A new study has uncovered a potential evolutionary origin of the female orgasm, using a rabbit model. The findings are published in Proceedings of the National Academy of Sciences.
Why does the female orgasm exist?
Whilst some are likely unopposed to its evolution, female orgasm is not actually necessary for successful human reproduction, despite its underlying neuroendocrine complexity. So why does it happen?
In short – scientists are not entirely sure. Several hypotheses exist, but few of them have empirical support. However, a recent study into one such hypothesis has suggested that female orgasm is the result of an evolutionary mechanism.
In this study, researchers investigated the ovulatory homolog model (OHM), which suggests that female orgasm is an evolutionary “left-over”, a consequence of physiological mechanisms developed to trigger ovulation during copulation. “The OHM posits that the neuroendocrine mechanisms underlying female orgasm are evolutionarily derived from the mechanisms that cause ovulation in animals with copulation induced ovulation (CIO)” says Günter Wagner, co-author of the study.
CIO occurs in many mammalian species, including rabbits, cats and ferrets – but not in humans.1 Since these species exist within the same mammalian subclass, the authors concluded that, if female orgasm evolved according to the OHM, then pharmacological agents that affect human orgasm would also affect ovulation in these species. The agent chosen to investigate was fluoxetine, an SSRI that is widely used as an antidepressant.
On their choice of animal model for these tests, Wagner says: “It is known that fluoxetine causes anorgasmia (inability to reach orgasm) in women. We reasoned that if orgasm and male-induced ovulation are phylogenetically related, fluoxetine would also reduce the rate of ovulation after copulation in rabbits. Rabbits are the animals in which CIO is best documented.”
Over the course of two weeks, female rabbits were given a daily dose of fluoxetine. After this period, copulation was allowed to occur; one day post-copulation, the authors measured the number of ovulations through retrieval of the ovaries.2
In fluoxetine-treated rabbits, the number of ovulations was 30% lower than in the control group. Although this supports the OHM, the authors cautiously mention that this is a relatively modest effect. Why wasn’t ovulation fully suppressed? The authors noted that during the experiment that rabbits are much better than humans at breaking down fluoxetine. This would create difficulties in producing the same side-effects of fluoxetine in rabbits as those occurring in humans. Of this, Wagner concludes: “Maybe other molecules that have SSRI effects would have shown stronger effects. But nevertheless, the effects we found remain statistically significant.”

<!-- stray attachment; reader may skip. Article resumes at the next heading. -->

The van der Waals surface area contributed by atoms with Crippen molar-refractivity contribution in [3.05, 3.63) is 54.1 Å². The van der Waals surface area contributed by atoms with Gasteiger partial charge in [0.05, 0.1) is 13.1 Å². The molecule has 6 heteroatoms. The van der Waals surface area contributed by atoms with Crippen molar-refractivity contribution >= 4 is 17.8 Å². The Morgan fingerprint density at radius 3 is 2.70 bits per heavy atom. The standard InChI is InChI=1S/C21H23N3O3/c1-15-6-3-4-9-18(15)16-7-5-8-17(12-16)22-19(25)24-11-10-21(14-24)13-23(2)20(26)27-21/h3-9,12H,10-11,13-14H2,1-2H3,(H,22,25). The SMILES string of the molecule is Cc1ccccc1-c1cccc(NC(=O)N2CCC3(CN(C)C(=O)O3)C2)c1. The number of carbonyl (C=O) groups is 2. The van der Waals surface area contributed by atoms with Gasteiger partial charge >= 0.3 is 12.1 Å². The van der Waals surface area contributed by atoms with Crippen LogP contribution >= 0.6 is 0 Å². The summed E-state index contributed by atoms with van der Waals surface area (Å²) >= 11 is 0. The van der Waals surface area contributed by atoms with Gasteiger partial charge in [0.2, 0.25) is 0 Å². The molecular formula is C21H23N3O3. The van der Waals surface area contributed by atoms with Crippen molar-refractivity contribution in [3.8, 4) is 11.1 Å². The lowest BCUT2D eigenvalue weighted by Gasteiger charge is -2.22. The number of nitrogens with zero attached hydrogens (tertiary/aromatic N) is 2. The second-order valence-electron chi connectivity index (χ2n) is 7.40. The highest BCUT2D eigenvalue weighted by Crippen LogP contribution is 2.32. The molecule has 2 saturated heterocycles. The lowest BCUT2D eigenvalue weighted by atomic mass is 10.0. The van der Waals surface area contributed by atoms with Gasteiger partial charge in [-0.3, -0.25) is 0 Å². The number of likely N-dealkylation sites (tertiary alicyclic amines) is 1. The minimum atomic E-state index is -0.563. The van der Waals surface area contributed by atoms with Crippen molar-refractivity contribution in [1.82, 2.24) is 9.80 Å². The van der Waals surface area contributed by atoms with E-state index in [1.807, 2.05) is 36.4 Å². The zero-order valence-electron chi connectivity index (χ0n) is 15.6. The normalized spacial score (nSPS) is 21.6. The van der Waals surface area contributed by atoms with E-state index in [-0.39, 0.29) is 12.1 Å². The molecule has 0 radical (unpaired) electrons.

The researchers also acknowledged further limitations. In a secondary experiment, the fluoxetine regime was repeated, but this time, ovulation was induced by injection of human chorionic gonadotropin (hCG). hCG is structurally similar to luteinizing hormone, the molecule involved in inducing ovulation in humans.3 This time, they discovered that fluoxetine did not have a significant effect on ovulation. These findings suggest that fluoxetine affects ovulation in rabbits via the central nervous system elements of CIO, rather than directly affecting the ovaries.2
Overall, it was concluded that CIO in rabbits and orgasm in female humans are homologous; in other words, they share a common evolutionary origin.
Asked about the route ahead for this research, Wagner says: “There are two directions one should go: There is an argument to repeat similar experiments with other species that have CIO, to test whether our finding in rabbits are representative for CIO in general, plus experiments with animals that have other copulation-induced effects, like the copulation-dependent maintenance of the corpus luteum in mice.”
“The bigger question looming after this positive result is that the research question shifts from “How did the female orgasm evolve?” to “Why is it maintained after its function in ovulation was lost?”. We have some ideas, but these are speculative at this point and might not be a good idea to discuss before we have evidence.”
1. Bakker, J. and Baum, M.J. (2000) Neuroendocrine regulation of GnRH release in induced ovulators. Frontiers in Neuroendocrinology. DOI: https://doi.org/10.1006/frne.2000.0198
2. Pavlicev, M. et al. (2019) An experimental test of the ovulatory homolog model of female orgasm. PNAS. DOI: https://www.pnas.org/cgi/doi/10.1073/pnas.1910295116
3. Choi, J. and Smitz, J. (2014) Luteinizing hormone and human chorionic gonadotropin: Origins of difference. Molecular and Cellular Endocrinology. DOI: https://doi.org/10.1016/j.mce.2013.12.009